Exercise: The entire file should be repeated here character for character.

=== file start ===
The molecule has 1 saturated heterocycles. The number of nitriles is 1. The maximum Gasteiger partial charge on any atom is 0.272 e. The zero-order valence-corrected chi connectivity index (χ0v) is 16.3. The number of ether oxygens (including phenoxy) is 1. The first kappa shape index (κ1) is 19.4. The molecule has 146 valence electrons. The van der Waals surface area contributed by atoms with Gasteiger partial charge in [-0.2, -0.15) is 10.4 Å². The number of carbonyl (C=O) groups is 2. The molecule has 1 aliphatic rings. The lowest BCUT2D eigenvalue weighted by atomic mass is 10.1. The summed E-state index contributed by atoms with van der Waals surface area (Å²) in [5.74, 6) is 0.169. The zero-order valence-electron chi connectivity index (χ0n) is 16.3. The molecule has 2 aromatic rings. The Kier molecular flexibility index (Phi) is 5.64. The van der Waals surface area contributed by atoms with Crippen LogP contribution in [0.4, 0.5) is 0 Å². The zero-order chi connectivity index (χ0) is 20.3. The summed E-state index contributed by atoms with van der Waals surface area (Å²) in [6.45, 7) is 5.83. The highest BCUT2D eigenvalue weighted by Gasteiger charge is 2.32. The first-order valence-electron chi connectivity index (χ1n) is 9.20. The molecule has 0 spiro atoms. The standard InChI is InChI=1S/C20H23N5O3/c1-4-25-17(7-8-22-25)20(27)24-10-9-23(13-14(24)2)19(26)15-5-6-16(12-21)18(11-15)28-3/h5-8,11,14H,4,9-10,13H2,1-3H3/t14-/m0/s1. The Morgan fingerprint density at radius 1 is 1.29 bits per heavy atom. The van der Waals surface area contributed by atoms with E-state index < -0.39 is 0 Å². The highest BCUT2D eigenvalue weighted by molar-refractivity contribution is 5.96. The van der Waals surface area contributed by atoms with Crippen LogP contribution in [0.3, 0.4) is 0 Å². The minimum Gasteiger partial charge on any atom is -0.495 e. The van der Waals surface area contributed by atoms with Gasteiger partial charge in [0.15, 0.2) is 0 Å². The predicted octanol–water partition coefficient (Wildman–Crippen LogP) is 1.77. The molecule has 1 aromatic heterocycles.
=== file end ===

The molecule has 1 saturated heterocycles. The number of nitriles is 1. The maximum Gasteiger partial charge on any atom is 0.272 e. The zero-order valence-corrected chi connectivity index (χ0v) is 16.3. The number of ether oxygens (including phenoxy) is 1. The first kappa shape index (κ1) is 19.4. The molecule has 146 valence electrons. The van der Waals surface area contributed by atoms with Gasteiger partial charge in [-0.2, -0.15) is 10.4 Å². The number of carbonyl (C=O) groups is 2. The molecule has 1 aliphatic rings. The lowest BCUT2D eigenvalue weighted by atomic mass is 10.1. The summed E-state index contributed by atoms with van der Waals surface area (Å²) in [5.74, 6) is 0.169. The zero-order valence-electron chi connectivity index (χ0n) is 16.3. The molecule has 2 aromatic rings. The Kier molecular flexibility index (Phi) is 5.64. The van der Waals surface area contributed by atoms with Crippen LogP contribution in [0.4, 0.5) is 0 Å². The zero-order chi connectivity index (χ0) is 20.3. The summed E-state index contributed by atoms with van der Waals surface area (Å²) in [6.45, 7) is 5.83. The highest BCUT2D eigenvalue weighted by Gasteiger charge is 2.32. The first-order valence-electron chi connectivity index (χ1n) is 9.20. The molecule has 0 spiro atoms. The standard InChI is InChI=1S/C20H23N5O3/c1-4-25-17(7-8-22-25)20(27)24-10-9-23(13-14(24)2)19(26)15-5-6-16(12-21)18(11-15)28-3/h5-8,11,14H,4,9-10,13H2,1-3H3/t14-/m0/s1. The Morgan fingerprint density at radius 1 is 1.29 bits per heavy atom. The van der Waals surface area contributed by atoms with E-state index < -0.39 is 0 Å². The highest BCUT2D eigenvalue weighted by molar-refractivity contribution is 5.96. The van der Waals surface area contributed by atoms with Crippen LogP contribution in [0.3, 0.4) is 0 Å². The minimum Gasteiger partial charge on any atom is -0.495 e. The van der Waals surface area contributed by atoms with Gasteiger partial charge in [0.15, 0.2) is 0 Å². The predicted octanol–water partition coefficient (Wildman–Crippen LogP) is 1.77. The molecule has 1 aromatic heterocycles.